We’re on a mission to make forms as short as possible. We don’t ask for information that we won’t use. And we’ve been working along with other funders and Evaluation Support Scotland to make sure reporting is valuable and not a burden.
Data shared with us in application and progress forms really is important. It tells us where you are, who you are working with, how many people take part, how many volunteers get involved and what jobs are created.
Putting this together with data from the 1,500 other applications we get in Scotland each year, we think we’re onto something pretty special.
So what do we do with this data?
First things first – we use it extensively in our own day-to-day work. In policy making, for example, looking at local area success rates to choose places to focus funding on. Analysing data can also help us discover and share good practice, like our recent research on tackling domestic abuse. And we use data every day to help make individual grant decisions, weighing-up the value for money and reach of potential grants.
Just as important though is that we make a significant set of data available to you – and anyone else – to use.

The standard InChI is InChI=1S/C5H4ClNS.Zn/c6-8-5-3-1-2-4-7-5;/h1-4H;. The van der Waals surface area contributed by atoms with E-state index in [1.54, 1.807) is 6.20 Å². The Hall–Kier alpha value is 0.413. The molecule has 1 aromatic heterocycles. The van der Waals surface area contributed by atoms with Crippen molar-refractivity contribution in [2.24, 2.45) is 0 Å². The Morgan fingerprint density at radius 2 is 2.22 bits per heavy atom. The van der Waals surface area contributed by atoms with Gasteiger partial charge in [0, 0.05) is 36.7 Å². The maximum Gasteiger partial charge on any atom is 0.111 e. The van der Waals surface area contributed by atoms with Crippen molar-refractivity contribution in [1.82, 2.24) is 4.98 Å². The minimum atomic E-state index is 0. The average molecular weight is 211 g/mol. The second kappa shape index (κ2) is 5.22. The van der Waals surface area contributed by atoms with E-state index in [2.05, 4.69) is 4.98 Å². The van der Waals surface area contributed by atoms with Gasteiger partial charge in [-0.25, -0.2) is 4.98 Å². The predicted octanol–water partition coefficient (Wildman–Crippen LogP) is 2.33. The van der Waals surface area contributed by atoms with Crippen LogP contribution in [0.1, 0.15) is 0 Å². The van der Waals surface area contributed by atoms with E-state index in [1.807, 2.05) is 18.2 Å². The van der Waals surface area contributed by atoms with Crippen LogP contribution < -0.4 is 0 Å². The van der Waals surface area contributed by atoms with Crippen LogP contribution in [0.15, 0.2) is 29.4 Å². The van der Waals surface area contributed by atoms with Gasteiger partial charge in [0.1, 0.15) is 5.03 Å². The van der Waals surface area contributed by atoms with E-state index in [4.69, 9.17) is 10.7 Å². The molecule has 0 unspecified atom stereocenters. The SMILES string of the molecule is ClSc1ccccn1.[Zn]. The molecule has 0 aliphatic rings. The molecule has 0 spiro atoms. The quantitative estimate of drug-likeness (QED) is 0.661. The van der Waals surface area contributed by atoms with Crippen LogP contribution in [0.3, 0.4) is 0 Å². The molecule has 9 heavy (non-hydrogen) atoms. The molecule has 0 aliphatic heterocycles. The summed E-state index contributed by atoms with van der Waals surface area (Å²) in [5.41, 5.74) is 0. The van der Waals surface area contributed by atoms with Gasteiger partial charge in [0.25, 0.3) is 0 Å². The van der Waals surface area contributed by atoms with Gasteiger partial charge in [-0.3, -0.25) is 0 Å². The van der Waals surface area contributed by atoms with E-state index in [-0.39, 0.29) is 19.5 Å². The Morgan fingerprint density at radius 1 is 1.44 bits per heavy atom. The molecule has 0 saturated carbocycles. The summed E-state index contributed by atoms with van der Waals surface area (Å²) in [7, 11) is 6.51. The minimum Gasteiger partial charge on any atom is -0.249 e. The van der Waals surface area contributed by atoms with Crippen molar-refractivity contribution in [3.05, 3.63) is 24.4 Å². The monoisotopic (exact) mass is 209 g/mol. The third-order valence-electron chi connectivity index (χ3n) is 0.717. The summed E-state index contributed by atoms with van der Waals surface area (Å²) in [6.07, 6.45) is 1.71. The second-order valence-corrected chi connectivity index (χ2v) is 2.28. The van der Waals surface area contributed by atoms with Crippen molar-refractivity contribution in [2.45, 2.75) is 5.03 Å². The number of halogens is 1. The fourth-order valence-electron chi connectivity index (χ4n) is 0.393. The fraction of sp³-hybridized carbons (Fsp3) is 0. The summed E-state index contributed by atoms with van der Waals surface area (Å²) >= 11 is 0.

We’re committed to open data. As a public body, it’s vital we are transparent and accountable for the grants we make. Sharing our grant information more widely also helps researchers and other grant makers use our information.
Information about grants could help another funder decide whether to invest too, it could unlock an idea to share. It might help map where there’s strong community activity, or put small groups who are not charities (so not on other databases) on the radar and able to be celebrated for the work they do.
Looking to the future, we’re working with 360 Giving and other funders in Scotland to explore how we can make more data available so it can be analysed together. This could help funders collaborate, help us give more joined up answers to applicants and more support to third sector organisations.
Thinking further ahead, could it be possible to link grant information with data from OSCR, SCVO, the third sector interfaces or from Understanding Scottish Places?
We might decide to collaborate in Kirkwall, or focus outreach in Clackmannanshire. We might find out that Moray has the best funding ‘hit rate’ or that Parkhead has the most unusual ideas.
But the joy of opening up data is that other people will find an insight we haven’t even thought of yet.
Have a look at the Big Lottery Fund data and let us know what you discover.